Difficulties with Communication Could Signal a Hearing Loss

Difficulties with Communication Could Signal a Hearing Loss

In Hearing Loss by Dr. Robert Hooper Au.D.

Dr. Robert Hooper Au.D.
Latest posts by Dr. Robert Hooper Au.D. (see all)

Imagine that you’re out at a restaurant with an old friend. On the way in you were chatting with no problems, having a great time. Now that you’re seated, there is background music playing and a lot of blurred speech sounds coming from other tables. Your friend points out a song that is playing, an old favorite of both of yours, but you can’t quite make it out. More than usual, you have to ask your friend to repeat herself. You find yourself getting tired and just wanting the evening to be over.

Let’s say, after this experience, you suspect you might be suffering from hearing loss, so you make an appointment with a hearing healthcare professional and get your hearing tested. To your surprise, you pass with flying colors and are told that your hearing is perfectly normal. What gives? If you can hear so well, why weren’t you able to hear your friend at the restaurant?

Hidden Hearing Loss

The answer is “hidden hearing loss.” It is not known what percentage of people suffer from hidden hearing loss, but it does affect young people more than older people. Exposure to extremely loud sounds at a young age, such as loud music concerts or listening too loudly in earphones, can cause hidden hearing loss.

Where Does Hidden Hearing Loss Reside?

Normal noise-induced hearing loss (NIHL) is caused by damage to the cilia (tiny hairlike cells) in the cochlea. These are the cells that convert (transduce) the mechanical energy of sound into electrical energy for transport to the brain. When these cells are damaged, sound at certain frequency ranges is lost to the ear forever. Hidden hearing loss, however, is caused by damage to the cells that actually transmit this electrical information from the cochlea to the brain, called the auditory nerve.

Hearing Tests Do Not Measure Hidden Hearing Loss

The reason a person with hidden hearing loss can pass a hearing test is that their cochlea functions well enough to capture sound at all the usual frequencies, and hearing tests do not overtax the auditory nerves. When the auditory nerves are flooded with information, like at the restaurant, they effectively “leak” enough of the information being sent through them that hearing becomes difficult. Some things are sent to the exclusion of others, and what is lost might be the more desirable aspects of the environmental sound, like music or a single person’s speech. Hearing tests employ pure-tone audiometry and speech audiometry, but neither of these tests accounts for a person’s hearing ability in conditions with excessive background noise.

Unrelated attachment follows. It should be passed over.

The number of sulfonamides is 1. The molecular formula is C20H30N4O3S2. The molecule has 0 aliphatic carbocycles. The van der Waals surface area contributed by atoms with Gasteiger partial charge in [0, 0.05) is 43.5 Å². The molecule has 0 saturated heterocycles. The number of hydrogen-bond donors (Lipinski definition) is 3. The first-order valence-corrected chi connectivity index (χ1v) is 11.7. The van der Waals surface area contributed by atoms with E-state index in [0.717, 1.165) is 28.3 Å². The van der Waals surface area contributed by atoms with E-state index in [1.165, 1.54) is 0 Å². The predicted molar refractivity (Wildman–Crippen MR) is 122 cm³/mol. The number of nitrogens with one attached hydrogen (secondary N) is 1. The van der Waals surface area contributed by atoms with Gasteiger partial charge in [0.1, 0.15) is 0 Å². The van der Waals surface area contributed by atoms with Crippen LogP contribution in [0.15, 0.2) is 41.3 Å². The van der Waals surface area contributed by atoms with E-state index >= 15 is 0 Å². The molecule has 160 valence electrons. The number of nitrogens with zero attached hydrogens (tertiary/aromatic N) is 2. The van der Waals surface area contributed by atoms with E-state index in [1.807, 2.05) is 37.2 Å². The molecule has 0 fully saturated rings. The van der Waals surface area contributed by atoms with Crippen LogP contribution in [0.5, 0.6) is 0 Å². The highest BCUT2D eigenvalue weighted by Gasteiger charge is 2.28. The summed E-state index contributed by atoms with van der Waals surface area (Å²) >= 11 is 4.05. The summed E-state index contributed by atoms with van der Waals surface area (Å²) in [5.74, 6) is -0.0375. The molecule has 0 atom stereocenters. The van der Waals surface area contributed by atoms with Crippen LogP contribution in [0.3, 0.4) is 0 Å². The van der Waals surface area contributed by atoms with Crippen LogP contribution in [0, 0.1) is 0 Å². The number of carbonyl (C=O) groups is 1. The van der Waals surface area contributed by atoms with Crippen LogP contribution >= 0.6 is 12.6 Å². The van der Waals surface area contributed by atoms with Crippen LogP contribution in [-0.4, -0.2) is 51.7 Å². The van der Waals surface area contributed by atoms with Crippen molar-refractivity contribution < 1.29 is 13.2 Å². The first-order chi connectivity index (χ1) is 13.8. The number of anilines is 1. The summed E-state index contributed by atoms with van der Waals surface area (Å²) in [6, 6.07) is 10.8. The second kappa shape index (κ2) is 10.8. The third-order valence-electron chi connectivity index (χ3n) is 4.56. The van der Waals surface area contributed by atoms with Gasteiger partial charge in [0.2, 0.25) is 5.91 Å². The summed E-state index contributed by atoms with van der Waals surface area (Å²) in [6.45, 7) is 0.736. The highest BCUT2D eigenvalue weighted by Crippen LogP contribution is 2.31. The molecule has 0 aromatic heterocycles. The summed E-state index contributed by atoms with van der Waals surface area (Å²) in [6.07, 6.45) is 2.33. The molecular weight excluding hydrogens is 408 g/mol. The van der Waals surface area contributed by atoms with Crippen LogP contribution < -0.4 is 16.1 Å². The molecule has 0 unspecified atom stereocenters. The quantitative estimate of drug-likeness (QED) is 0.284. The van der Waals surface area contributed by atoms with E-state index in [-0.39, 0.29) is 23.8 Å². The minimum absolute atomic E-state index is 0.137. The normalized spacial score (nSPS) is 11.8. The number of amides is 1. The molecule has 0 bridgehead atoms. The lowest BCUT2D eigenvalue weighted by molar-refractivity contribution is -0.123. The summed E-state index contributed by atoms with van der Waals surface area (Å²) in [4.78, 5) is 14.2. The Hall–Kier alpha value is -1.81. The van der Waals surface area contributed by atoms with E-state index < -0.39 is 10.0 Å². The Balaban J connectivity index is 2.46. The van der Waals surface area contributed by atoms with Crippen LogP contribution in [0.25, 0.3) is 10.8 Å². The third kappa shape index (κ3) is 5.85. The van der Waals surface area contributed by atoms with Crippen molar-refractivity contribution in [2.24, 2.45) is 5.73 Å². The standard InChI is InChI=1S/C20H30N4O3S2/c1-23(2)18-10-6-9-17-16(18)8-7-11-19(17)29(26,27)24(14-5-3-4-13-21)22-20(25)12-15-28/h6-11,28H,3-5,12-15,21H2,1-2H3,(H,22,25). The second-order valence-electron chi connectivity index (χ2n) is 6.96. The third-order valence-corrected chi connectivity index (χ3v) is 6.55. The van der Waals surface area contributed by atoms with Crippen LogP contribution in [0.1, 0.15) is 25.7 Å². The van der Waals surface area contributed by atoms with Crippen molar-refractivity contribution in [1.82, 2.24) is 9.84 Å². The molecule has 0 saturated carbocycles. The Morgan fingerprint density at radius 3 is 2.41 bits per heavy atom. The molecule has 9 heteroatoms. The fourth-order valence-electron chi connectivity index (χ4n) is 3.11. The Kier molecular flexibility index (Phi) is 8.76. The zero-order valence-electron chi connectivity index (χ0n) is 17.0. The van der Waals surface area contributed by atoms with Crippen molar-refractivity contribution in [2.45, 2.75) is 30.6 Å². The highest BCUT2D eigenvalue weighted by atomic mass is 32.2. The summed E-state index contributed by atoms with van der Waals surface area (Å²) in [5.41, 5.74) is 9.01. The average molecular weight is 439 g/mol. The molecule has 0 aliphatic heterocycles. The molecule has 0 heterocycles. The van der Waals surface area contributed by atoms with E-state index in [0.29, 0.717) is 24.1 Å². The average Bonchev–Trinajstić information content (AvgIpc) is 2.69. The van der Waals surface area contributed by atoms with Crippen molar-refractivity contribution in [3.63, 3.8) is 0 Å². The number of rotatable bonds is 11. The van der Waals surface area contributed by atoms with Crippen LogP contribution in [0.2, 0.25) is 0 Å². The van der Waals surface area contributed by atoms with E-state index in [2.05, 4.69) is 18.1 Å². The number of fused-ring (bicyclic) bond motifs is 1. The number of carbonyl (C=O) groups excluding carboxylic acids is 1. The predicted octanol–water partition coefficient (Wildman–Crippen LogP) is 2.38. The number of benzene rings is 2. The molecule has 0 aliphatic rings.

What Causes Hidden Hearing Loss?

From what is currently known, the “leaking” of auditory information is due to damaged myelin sheaths around the nerves. These sheaths separate the nerves from what is surrounding them and allow neurotransmitters to function effectively across the synapses from one nerve to the next.

Damage to myelin sheaths, generally, is referred to as “neuropathy.” Neuropathy in different parts of the body can result in tingling sensations in the limbs and loss of motor function. Incidences of neuropathy and hidden hearing loss are higher in people who suffer from Guillain-Barré Syndrome, which has seen an increase since the advent of the Zika virus.

Is There a Cure?

Currently there is no known cure for hidden hearing loss. Gene therapies are in studies that attempt to aid the regrowth of myelin sheaths, and there is increasing evidence that hidden hearing loss (and, indeed, all forms of hearing loss) occurs to a greater extent in those with a genetic predisposition. It also seems that young people who suffer from hidden hearing loss are at risk for greater NIHL as they age.

The wisdom here is the same as ever: if you’re in a noisy environment, protect your hearing. Young or old, loud sounds damage our hearing in ways that continue to be discovered, and our world is increasingly inundated with loud sounds. Be aware of what’s happening and always wear ear protection. Remember that while sound doesn’t become painful until it reaches a threshold of about 115 dBA (decibels A-weighted), levels as low as 80 dBA will cause hearing loss through repeated or extended exposure. Whenever possible, measure the sound level in your environment and wear ear plugs or other hearing protection appropriate to the sound level.